Talk

Advanced search

Leases - Danger period - right to extension?

(5 Posts)
fourwalls Fri 28-Sep-12 06:34:34

Have been Googling this subject but am still confused with all new leasehold legislation - sifting fact from non-fact!

I know there's a length at which a lease becomes harder to mortgage - i.e. when a marriage value becomes payable. What is the crucial number of years left?

Will be looking at a flat which I think has more than 90 but less than 100 - is that bad, how bad?

Also, is there now an automatic 'Right to extension/renewal'?

Do you have to own the property for X years to acquire this right?

Can the vendors apply for an extension (without excessive cost) and transfer the right to purchasers?

Sorry for so many questions confused thanks for any help!

herhonesty Fri 28-Sep-12 13:29:30

my understanding given below:

I know there's a length at which a lease becomes harder to mortgage - i.e. when a marriage value becomes payable. What is the crucial number of years left?

- no hard and fast answer here as every mortgage lender has a different view - there's an RICS document which lists all their cut off dates but it was compiled in 2010 or something

Will be looking at a flat which I think has more than 90 but less than 100 - is that bad, how bad?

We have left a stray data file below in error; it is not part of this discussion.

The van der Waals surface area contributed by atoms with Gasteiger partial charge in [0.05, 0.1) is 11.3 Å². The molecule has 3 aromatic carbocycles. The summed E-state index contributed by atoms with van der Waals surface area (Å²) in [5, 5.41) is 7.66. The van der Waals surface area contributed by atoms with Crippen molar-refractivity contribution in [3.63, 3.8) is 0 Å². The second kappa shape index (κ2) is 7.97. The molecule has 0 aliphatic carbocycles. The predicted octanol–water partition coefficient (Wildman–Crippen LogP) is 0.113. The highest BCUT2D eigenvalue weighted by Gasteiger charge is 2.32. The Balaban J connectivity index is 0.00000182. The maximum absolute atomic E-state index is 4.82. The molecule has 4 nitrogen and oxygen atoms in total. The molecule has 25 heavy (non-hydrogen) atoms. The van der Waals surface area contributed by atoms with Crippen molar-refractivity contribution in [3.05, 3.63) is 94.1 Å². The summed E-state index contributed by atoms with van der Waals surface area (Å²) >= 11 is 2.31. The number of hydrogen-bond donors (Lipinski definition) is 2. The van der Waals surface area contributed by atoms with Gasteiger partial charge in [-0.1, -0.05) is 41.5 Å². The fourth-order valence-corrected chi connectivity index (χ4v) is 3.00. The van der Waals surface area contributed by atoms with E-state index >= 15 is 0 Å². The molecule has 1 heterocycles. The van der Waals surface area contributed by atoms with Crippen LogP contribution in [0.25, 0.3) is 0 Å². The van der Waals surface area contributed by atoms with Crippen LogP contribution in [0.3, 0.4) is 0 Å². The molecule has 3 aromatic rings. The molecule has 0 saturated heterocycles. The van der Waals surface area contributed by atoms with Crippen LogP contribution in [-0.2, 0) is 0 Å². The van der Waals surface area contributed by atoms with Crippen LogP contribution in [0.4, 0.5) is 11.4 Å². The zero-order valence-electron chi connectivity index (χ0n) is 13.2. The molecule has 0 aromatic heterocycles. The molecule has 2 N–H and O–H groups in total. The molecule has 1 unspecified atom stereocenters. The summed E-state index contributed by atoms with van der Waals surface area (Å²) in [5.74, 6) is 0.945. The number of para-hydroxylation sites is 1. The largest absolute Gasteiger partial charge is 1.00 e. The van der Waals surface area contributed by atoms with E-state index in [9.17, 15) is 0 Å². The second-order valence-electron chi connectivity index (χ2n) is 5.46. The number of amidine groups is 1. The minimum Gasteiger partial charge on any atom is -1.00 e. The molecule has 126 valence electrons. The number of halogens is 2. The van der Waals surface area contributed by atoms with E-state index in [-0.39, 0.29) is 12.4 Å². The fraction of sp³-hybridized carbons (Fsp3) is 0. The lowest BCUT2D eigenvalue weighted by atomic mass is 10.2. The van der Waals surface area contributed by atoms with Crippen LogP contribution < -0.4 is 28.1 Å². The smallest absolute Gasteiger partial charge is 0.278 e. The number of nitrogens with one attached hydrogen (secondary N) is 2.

- the real cut off date to be mindful of is the 80 years one - if you go below 80 years and under the cost of extension is signficantly higher because of marriage value (another chestnut...)

Also, is there now an automatic 'Right to extension/renewal'?

-yes after 2 years ownership

- Do you have to own the property for X years to acquire this right?

- as above

- Can the vendors apply for an extension (without excessive cost) and transfer the right to purchasers?

- yes, they have to serve appropriate notice and have paid deposit on suggested extension cost ( circa 10% i think). You then have 6 months to complete transaction.

- Sorry for so many questions thanks for any help!

GrandPoohBah Fri 28-Sep-12 14:12:35

herhonesty has it absolutely right. Bear in mind that a lot of new builds go with 99 year leases, so a lease with between 90-100 years left isn't unusual.

Having said that, the further away you are from 80 years, the cheaper it usually is to extend. If you go to the leasehold advisory service website they have a good calculator which estimates costs, and a guide to lease extension. It's www.lease-advice.org.

herhonesty Fri 28-Sep-12 14:15:13

i'd also add that the calculator is fairly misleading - in my case, I'm dealing with extensions which are 10k out. but the key is, the sooner you do it, the cheaper it is regardless of whether calculator is wrong or right.

fourwalls Fri 28-Sep-12 18:13:46

Thanks all - much appreciated and has clarified situation a lot - will check out lease-advice calculator (bearing in mind potential for inaccuracies).

Join the discussion

Join the discussion

Registering is free, easy, and means you can join in the discussion, get discounts, win prizes and lots more.

Register now